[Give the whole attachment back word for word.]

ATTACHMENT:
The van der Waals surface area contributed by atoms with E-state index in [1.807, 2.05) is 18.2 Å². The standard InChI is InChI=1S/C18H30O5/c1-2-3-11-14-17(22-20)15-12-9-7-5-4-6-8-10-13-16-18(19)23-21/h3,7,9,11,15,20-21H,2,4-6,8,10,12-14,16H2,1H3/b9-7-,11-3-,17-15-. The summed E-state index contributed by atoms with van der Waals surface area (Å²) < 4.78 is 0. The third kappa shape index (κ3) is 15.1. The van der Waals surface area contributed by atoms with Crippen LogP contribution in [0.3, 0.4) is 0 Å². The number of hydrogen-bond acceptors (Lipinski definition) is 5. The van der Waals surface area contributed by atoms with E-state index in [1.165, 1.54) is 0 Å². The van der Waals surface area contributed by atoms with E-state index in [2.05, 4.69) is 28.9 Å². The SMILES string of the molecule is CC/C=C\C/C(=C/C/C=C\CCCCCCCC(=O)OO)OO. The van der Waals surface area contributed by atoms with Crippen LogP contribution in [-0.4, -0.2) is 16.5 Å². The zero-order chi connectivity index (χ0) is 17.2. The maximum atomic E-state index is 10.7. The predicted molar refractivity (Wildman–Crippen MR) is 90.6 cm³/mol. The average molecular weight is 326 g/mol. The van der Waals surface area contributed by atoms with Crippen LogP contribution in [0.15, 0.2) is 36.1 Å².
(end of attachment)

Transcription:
The van der Waals surface area contributed by atoms with E-state index in [1.807, 2.05) is 18.2 Å². The standard InChI is InChI=1S/C18H30O5/c1-2-3-11-14-17(22-20)15-12-9-7-5-4-6-8-10-13-16-18(19)23-21/h3,7,9,11,15,20-21H,2,4-6,8,10,12-14,16H2,1H3/b9-7-,11-3-,17-15-. The summed E-state index contributed by atoms with van der Waals surface area (Å²) < 4.78 is 0. The third kappa shape index (κ3) is 15.1. The van der Waals surface area contributed by atoms with Crippen LogP contribution in [0.3, 0.4) is 0 Å². The number of hydrogen-bond acceptors (Lipinski definition) is 5. The van der Waals surface area contributed by atoms with E-state index in [1.165, 1.54) is 0 Å². The van der Waals surface area contributed by atoms with E-state index in [2.05, 4.69) is 28.9 Å². The SMILES string of the molecule is CC/C=C\C/C(=C/C/C=C\CCCCCCCC(=O)OO)OO. The van der Waals surface area contributed by atoms with Crippen LogP contribution in [-0.4, -0.2) is 16.5 Å². The zero-order chi connectivity index (χ0) is 17.2. The maximum atomic E-state index is 10.7. The predicted molar refractivity (Wildman–Crippen MR) is 90.6 cm³/mol. The average molecular weight is 326 g/mol. The van der Waals surface area contributed by atoms with Crippen LogP contribution in [0.15, 0.2) is 36.1 Å².